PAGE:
This week’s City Paper, which came out the day after Election Day, includes 100-word suggestions from 100 Baltimoreans for solutions they’d like to see Mayor-elect Catherine Pugh and the new city council address in theit first 100 days in office (“100 Citizens, 100 Words, 100 Solutions,” Nov. 8).
The introduction to the cover-story connects it to OSI’s Solutions Summit:
And just in case our 100 solutions make you curious to read more, check out the Open Society Institute-Baltimore’s (OSI) sweeping Solutions Summit to see the specific recommendations citizens are generating there. OSI has been hosting half-day workshops all fall on topics ranging from jobs to criminal justice to behavioral health to come up with fresh ways of addressing some of Baltimore’s most entrenched problems. The series, for which City Paper is a media sponsor, culminates on Dec. 10, and is a reminder that Election Day is just the beginning, now the hard work begins. At the Summit, participants will discuss, debate, and vote to narrow the hundreds of solutions down to 10 or 15 priorities.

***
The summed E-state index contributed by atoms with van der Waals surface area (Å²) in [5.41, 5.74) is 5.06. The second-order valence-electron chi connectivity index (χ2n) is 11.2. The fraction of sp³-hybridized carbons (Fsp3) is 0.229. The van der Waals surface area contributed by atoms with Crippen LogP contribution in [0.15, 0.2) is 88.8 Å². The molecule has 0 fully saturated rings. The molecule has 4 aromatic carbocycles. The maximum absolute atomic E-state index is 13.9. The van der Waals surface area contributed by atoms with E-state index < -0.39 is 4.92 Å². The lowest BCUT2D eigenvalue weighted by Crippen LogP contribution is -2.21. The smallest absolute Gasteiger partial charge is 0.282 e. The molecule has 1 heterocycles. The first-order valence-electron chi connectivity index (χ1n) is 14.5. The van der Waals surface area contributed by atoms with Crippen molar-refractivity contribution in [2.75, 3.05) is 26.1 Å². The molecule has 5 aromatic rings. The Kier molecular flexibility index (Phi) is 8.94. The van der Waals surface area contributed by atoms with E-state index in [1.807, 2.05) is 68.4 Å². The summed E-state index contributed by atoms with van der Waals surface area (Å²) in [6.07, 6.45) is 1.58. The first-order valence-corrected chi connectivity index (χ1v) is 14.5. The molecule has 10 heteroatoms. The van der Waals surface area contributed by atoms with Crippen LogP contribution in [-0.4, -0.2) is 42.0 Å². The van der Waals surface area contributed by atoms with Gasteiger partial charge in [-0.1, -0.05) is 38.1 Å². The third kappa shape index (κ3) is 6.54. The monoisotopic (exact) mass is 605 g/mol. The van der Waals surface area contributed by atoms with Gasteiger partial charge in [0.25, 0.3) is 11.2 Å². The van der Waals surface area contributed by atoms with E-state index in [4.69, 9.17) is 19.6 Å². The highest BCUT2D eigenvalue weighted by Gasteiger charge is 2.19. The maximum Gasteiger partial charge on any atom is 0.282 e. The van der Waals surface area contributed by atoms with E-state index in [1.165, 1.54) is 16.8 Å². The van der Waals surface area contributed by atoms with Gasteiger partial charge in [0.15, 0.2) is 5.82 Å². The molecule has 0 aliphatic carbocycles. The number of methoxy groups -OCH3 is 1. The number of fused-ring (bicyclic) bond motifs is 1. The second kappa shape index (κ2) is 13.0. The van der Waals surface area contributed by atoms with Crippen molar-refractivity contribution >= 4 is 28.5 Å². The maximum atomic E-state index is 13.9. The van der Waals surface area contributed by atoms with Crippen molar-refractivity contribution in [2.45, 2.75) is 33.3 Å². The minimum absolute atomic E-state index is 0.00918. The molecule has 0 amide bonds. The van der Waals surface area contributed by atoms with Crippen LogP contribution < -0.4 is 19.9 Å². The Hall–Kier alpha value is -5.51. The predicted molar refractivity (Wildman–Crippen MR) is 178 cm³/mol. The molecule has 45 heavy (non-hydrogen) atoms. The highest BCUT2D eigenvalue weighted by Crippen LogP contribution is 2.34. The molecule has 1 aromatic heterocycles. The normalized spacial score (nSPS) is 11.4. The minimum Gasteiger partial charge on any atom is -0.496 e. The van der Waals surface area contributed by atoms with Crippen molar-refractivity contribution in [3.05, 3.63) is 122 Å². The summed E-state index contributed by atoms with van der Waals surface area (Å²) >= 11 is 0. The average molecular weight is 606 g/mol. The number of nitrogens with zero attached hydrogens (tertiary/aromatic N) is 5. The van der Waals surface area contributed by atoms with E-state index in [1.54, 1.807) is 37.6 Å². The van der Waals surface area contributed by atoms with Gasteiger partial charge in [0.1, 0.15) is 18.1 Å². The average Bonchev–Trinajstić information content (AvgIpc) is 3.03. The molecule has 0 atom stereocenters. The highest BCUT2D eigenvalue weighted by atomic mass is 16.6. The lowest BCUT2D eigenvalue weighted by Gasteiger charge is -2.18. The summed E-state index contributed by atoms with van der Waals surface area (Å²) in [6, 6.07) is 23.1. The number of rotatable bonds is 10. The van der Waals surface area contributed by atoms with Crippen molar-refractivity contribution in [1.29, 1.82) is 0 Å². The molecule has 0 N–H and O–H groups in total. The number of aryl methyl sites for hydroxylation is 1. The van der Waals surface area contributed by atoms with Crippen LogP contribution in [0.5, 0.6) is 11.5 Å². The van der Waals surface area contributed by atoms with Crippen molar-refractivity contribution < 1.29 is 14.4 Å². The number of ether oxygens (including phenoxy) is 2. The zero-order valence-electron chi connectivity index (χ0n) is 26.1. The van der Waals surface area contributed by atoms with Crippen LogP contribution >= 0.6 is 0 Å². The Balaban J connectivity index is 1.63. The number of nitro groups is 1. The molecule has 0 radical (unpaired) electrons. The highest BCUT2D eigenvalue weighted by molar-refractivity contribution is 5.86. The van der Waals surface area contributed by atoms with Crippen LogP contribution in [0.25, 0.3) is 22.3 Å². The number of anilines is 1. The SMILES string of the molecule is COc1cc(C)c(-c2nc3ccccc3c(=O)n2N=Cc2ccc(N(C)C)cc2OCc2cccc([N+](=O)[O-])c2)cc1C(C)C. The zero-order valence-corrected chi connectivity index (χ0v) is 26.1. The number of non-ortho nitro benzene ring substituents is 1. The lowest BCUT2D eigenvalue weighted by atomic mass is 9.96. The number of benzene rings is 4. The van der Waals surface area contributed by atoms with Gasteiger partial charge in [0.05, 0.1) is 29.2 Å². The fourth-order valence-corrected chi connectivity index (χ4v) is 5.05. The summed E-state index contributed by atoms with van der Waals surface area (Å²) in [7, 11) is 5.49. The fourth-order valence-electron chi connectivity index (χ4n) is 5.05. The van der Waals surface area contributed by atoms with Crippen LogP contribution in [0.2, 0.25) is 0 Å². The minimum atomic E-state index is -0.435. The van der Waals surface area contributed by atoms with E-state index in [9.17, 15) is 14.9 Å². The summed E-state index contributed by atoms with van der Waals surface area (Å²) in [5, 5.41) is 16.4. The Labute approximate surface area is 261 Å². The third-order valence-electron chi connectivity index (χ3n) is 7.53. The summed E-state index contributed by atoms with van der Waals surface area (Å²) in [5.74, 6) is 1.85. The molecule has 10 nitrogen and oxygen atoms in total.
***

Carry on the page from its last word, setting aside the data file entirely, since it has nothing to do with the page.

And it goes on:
In addition, OSI Director Diana Morris and Tara Huffman, Director of OSI’s Criminal and Juvenile Justice Program, offered their own 100 word solutions:
Capitalize on federal funding opportunities
Baltimore has often failed to capitalize on many federal funding opportunities available to cities, including ones that could fund initiatives related to infrastructure, housing, and youth programs. In other cases, the city received federal funds but failed to spend them completely or use them well. A solution would be to hire a senior official reporting directly to the mayor who is highly knowledgeable about federal funding streams and has demonstrated success tapping such funds for cities. He or she would identify all opportunities for federal funding, oversee public agencies developing proposals, and ensure that the city uses funds received appropriately.
Diana Morris, Director, Open Society Institute-Baltimore
Require a racial equity impact statement
Be more intentional about using Baltimore’s annual budget –which exceeds $2.5 billion – to dismantle structural racism and make racial equity our collective new normal. For example, city leaders should evaluate all revenue generation and resource allocation decisions using a racial equity impact assessment, a conscious and transparent inquiry into how public decisions impact different racial and ethnic groups in Baltimore. Consistent and faithful use of such an assessment will highlight Baltimore’s hidden pipelines to poverty and provide concrete guidance to city leaders on how they can interrupt those pipelines and maximize opportunity at all city levels.
Tara Andrews Huffman, Director, Criminal and Juvenile Justice Program, Open Society Institute-Baltimore